QUINCY -- Todd Bale spent the last 18 years working for Boys and Girls Clubs across the country with much success, but decided to explore other nonprofit opportunities.
The United Way was on the list, and come September, Bale will lead the United Way of Adams County.
The organization announced Monday that Bale, 47, will take over as executive director on Sept. 1. He replaces Emily Robbearts, who announced in June she was stepping down after six years with the United Way, including three as executive director.
Carlos Fernandez, president of the United Way's Board of Directors, said the panel's goal was to hire a new executive director with a record of community involvement and a vision to move the organization forward.
"Every single place he's been, he has just done a wonderful job," Fernandez said of Bale.
Fernandez said Bale's impact on organizations with which he has served was best illustrated by a single reference check.
"I asked this person if she could share with me what her thoughts were about Todd Bale, and that was the only question I had to ask for the next 20 minutes," Fernandez said. "This woman just went off on how incredible he was. I've never listened to a phone call like that."
The Louisville, Ky., native comes to Quincy from Windsor, Colo., where he has been the chief professional officer and executive director of the Boys and Girls Club of Weld County. During his time there, he helped increase annual revenues from $928,000 to $3.1 million while overseeing six area clubs and one summer program. He also guided a 12-month comprehensive strategic planning process that led to the opening of three additional clubs that were fully funded with private contributions.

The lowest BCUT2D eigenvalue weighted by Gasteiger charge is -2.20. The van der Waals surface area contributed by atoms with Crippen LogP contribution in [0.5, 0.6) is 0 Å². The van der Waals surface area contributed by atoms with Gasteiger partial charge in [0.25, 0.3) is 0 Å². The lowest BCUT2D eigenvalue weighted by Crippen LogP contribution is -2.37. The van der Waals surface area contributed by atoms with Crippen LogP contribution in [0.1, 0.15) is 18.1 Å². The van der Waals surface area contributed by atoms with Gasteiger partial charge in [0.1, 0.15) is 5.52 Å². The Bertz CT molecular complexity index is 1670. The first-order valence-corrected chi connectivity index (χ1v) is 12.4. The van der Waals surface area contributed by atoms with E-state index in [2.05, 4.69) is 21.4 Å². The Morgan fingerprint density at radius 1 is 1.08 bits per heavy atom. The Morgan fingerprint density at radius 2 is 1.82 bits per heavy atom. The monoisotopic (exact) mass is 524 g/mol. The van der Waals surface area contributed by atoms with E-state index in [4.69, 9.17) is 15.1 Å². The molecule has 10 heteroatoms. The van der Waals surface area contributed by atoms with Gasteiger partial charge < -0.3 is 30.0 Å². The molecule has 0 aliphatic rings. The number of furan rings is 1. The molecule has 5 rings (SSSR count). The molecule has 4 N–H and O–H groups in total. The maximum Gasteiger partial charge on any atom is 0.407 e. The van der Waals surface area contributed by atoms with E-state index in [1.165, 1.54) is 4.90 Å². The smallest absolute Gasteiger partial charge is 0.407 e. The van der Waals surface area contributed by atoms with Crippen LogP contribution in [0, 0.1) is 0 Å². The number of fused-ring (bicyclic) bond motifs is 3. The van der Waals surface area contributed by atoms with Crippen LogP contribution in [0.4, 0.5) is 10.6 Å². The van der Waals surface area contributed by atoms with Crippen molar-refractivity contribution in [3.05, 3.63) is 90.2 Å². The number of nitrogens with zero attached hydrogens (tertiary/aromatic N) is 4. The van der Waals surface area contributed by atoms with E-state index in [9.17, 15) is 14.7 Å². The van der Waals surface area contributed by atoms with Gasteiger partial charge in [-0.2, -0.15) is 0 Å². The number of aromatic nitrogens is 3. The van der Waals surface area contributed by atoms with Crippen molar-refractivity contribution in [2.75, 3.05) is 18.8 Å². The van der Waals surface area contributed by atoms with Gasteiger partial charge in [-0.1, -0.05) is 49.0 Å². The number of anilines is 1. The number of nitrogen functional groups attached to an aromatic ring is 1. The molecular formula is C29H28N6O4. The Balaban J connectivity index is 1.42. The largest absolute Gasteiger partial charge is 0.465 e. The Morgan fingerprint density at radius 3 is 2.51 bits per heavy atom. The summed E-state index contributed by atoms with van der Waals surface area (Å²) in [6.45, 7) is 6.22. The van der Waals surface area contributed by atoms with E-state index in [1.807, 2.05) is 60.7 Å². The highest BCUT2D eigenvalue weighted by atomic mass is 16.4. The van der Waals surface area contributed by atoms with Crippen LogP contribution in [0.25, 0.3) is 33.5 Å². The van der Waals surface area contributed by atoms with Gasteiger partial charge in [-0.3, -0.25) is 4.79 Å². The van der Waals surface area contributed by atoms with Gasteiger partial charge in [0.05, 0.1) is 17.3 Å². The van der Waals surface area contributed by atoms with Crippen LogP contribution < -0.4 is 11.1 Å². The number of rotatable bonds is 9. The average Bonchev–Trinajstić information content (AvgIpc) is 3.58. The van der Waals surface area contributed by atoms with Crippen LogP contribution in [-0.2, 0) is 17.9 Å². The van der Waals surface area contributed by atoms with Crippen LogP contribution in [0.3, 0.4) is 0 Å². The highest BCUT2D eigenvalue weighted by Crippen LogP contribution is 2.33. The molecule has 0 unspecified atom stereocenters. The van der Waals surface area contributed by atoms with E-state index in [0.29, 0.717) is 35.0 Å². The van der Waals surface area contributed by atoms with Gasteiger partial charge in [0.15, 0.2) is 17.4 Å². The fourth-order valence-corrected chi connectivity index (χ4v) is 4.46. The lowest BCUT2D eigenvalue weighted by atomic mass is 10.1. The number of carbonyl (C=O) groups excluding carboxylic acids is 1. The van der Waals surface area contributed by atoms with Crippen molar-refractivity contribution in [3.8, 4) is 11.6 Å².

Bale has been involved with the United Way as a volunteer and a donor. He said he was most impressed with the longevity of the United Way of Adams County, which is celebrating its 80th anniversary this year, and the board of director's call to push the organization to its full potential.
"I really came in and said, ‘If I'm going to come here, we're going to try and get better,' " he said.
Bale plans to get involved immediately with the annual Adams County campaign that launched earlier this month. The United Way is hoping to generate $1.1 million. The campaign has raised $1 million or more for 20 consecutive years.
"The clock is ticking on the campaign, so I'll have to jump in and start pedaling pretty quick," Bale said.
Bale has a bachelor's degree in business management from Greenville College and a master's degree in public administration from Southern Illinois University at Edwardsville.
He is moving to Quincy with his wife, Alicia, and nine of their 10 children.